The biggest challenge that can be identified at the moment, apart from the lack of clarity about costs, economic operation and the possible applications of future vehicles, will be the insufficient infrastructure. This applies both to the interurban road network, especially the highways, and to urban areas. Considering that it is often extremely difficult to find a parking space in large cities, the question arises as to what a functioning charging infrastructure could look like and how often users will be expected to interrupt their work for the purpose of charging when operating sewer cleaning vehicles. Furthermore, the question arises as to how the charging infrastructure will be financed.

A technically interesting alternative to the battery as a storage device is the "on-board" generation of electricity from hydrogen using fuel cells. This variant is CO2-neutral if hydrogen is generated from renewable electricity by means of electrolysis.

However, experts have identified a loss of efficiency here by a factor of two. Today, the system efficiency of a fuel cell drive is less than 40 percent. In addition to the question of the robustness of the fuel cell, major obstacles include the still enormously high production costs, which make it extremely difficult to introduce such systems in special commercial vehicles for series production. In addition, technical modifications will have to be made to the bodies of municipal vehicles, for which hardly any quantifiable experience is yet available. Enormous cost increases can certainly be expected here.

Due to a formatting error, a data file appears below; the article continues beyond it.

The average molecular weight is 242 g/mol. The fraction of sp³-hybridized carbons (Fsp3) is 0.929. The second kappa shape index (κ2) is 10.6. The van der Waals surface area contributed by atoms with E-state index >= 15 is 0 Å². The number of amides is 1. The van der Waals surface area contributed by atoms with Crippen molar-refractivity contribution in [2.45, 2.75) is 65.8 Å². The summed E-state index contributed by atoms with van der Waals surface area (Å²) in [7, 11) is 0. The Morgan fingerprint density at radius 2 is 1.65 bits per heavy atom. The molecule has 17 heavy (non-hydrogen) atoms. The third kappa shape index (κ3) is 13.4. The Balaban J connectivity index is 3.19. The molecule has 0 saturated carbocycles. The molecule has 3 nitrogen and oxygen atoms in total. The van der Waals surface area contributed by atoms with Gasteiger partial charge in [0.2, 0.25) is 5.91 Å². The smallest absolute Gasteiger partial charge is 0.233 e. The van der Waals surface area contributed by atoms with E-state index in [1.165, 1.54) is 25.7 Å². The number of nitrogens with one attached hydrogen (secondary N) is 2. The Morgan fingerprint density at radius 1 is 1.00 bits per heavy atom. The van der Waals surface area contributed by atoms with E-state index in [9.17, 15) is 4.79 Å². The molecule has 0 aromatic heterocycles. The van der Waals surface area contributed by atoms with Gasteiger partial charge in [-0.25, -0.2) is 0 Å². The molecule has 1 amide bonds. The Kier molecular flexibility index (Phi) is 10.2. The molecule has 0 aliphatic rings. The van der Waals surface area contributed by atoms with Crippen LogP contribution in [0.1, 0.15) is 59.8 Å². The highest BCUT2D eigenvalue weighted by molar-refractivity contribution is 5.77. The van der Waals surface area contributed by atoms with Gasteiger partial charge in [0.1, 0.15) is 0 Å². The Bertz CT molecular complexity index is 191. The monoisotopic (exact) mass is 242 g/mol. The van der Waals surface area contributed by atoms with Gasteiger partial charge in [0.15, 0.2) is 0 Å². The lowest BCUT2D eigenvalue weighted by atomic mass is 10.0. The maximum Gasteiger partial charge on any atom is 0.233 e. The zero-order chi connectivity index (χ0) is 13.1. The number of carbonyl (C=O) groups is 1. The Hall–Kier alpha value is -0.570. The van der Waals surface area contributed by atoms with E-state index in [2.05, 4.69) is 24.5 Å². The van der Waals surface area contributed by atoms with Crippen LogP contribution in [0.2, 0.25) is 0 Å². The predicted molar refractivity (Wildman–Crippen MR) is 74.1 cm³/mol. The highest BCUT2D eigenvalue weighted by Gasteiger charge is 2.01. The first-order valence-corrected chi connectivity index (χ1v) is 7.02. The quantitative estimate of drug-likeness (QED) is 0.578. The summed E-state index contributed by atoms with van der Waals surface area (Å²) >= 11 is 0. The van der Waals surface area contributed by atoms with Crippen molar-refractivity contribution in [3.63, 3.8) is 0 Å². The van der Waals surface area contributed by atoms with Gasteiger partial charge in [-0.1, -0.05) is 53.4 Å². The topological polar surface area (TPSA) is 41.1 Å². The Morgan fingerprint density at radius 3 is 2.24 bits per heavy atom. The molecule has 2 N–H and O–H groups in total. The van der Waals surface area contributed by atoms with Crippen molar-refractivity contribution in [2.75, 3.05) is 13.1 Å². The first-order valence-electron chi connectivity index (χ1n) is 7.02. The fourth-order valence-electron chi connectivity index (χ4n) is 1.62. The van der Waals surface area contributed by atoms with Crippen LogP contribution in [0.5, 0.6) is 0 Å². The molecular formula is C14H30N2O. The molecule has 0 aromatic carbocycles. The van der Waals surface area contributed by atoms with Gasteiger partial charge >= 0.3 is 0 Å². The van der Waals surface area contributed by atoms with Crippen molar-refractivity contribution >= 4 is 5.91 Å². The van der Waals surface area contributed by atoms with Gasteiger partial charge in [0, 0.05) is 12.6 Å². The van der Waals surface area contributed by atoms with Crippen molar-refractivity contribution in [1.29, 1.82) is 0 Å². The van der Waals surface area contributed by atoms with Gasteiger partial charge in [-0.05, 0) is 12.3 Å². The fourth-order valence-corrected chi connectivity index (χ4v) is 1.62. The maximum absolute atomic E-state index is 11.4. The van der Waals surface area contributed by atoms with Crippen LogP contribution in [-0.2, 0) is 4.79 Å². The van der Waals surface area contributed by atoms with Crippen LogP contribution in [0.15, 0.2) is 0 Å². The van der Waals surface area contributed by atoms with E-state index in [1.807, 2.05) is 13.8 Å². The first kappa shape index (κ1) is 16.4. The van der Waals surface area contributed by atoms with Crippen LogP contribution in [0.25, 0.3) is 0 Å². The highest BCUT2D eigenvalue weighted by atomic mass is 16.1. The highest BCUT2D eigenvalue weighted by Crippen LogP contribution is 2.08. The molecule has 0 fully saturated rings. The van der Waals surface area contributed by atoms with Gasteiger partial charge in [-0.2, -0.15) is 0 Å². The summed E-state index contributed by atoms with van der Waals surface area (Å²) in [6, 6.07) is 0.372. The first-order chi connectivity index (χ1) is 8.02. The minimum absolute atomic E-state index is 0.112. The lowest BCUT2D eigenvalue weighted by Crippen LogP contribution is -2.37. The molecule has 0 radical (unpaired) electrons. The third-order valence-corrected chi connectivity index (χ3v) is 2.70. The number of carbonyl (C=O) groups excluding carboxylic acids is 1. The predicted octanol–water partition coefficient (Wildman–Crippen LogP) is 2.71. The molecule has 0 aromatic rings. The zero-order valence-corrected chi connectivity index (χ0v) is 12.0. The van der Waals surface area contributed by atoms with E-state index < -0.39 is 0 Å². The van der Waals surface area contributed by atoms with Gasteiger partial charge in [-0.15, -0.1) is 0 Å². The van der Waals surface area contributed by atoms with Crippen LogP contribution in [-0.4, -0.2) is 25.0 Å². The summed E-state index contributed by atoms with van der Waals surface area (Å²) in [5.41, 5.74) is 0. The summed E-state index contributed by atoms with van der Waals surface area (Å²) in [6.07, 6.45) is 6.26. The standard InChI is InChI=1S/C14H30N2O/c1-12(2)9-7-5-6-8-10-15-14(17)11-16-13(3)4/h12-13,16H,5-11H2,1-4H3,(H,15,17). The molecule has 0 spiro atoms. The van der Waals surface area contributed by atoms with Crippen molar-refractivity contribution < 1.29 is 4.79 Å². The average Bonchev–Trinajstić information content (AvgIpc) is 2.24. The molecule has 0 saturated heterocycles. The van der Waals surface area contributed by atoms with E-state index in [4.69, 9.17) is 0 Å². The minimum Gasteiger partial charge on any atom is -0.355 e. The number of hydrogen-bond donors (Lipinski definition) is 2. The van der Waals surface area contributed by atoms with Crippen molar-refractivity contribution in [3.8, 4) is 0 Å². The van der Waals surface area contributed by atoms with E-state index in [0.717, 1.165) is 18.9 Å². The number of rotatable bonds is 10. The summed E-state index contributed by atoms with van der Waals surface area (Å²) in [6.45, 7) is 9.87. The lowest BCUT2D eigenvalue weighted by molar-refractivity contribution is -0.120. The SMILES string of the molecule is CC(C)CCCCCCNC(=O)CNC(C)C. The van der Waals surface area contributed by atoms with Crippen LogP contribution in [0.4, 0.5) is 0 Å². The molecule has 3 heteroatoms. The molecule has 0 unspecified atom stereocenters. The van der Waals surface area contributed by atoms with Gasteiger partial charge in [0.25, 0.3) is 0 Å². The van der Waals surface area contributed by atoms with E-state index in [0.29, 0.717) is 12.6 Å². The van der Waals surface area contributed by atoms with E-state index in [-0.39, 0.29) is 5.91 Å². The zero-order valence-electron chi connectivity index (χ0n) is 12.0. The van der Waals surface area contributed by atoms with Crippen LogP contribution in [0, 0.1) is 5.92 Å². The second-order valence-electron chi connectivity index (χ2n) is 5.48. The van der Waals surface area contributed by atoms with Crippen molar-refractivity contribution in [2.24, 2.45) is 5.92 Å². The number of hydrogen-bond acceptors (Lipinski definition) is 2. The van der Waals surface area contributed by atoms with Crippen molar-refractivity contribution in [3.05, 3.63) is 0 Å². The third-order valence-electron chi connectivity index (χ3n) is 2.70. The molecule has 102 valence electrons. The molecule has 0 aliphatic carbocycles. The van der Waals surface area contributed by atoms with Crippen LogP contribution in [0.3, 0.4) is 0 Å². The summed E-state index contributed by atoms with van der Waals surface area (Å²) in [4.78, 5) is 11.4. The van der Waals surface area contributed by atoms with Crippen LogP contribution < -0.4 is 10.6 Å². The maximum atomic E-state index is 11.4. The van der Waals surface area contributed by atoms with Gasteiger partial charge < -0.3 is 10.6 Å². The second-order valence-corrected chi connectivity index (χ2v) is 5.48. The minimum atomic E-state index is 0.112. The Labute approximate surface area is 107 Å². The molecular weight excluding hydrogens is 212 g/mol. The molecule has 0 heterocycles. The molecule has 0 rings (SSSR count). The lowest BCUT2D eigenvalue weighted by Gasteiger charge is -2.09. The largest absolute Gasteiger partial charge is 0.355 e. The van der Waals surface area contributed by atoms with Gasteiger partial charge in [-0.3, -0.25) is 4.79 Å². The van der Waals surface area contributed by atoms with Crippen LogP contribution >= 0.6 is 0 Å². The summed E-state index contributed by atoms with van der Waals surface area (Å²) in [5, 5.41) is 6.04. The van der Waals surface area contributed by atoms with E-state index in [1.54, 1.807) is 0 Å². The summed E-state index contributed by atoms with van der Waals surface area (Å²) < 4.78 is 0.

A hydrogen-powered refuse collection vehicle from Germany currently available on the market is offered at four times the price of a comparable conventional refuse collection vehicle from the same manufacturer. It should therefore be clear that every waste disposal company will have to completely redefine the word "economic efficiency of a waste disposal vehicle".

In any case, it seems foreseeable that significant price increases for conventional waste disposal services will be the result. The biggest hurdle, however, is likely to be that a completely new infrastructure will have to be built for the use of special commercial vehicles powered by hydrogen.

In Germany, there are currently still around 14,000 conventional filling stations and currently around 60 publicly accessible H2 filling stations. The cost of building a hydrogen filling station depends very much on the capacity and runs into the millions per filling station.

In addition to the e-truck and the hydrogen truck, some well-known manufacturers are giving another option a chance in trucking and especially in long-distance transport. With this so-called third option, synthetic fuels, the energy required for production is relatively high. However, synthetic fuels also make a good contribution to climate protection, as they are virtually emission-free.

The existing fleet of commercial vehicles amounts to three million worldwide. They will not disappear by 2030/2040. Synthetic fuels can be the key here to operating existing vehicles sustainably. The above comments make it clear that mastering the drive turnaround will be a very big challenge for our industry. However, Corona and the resulting consequences for the supply chains are currently making it abundantly clear that the drive turnaround will not be the only one, which is why we are promoting openness to technology.

It will be the market, not politics, that decides what prevails. But no alternative drive system can do without an appropriate refueling and charging infrastructure. Germany must make considerable efforts here to expand the networks. No one in the globally respected German waste management industry wants negative examples such as Berlin's BER airport to be repeated throughout Germany and established, functioning and, above all, tax-paying sectors of the economy to be endangered or even threatened in their existence.

Download: ► PDF-Artikcle (from proSewer 2021 by Dr. Volkwin Müller)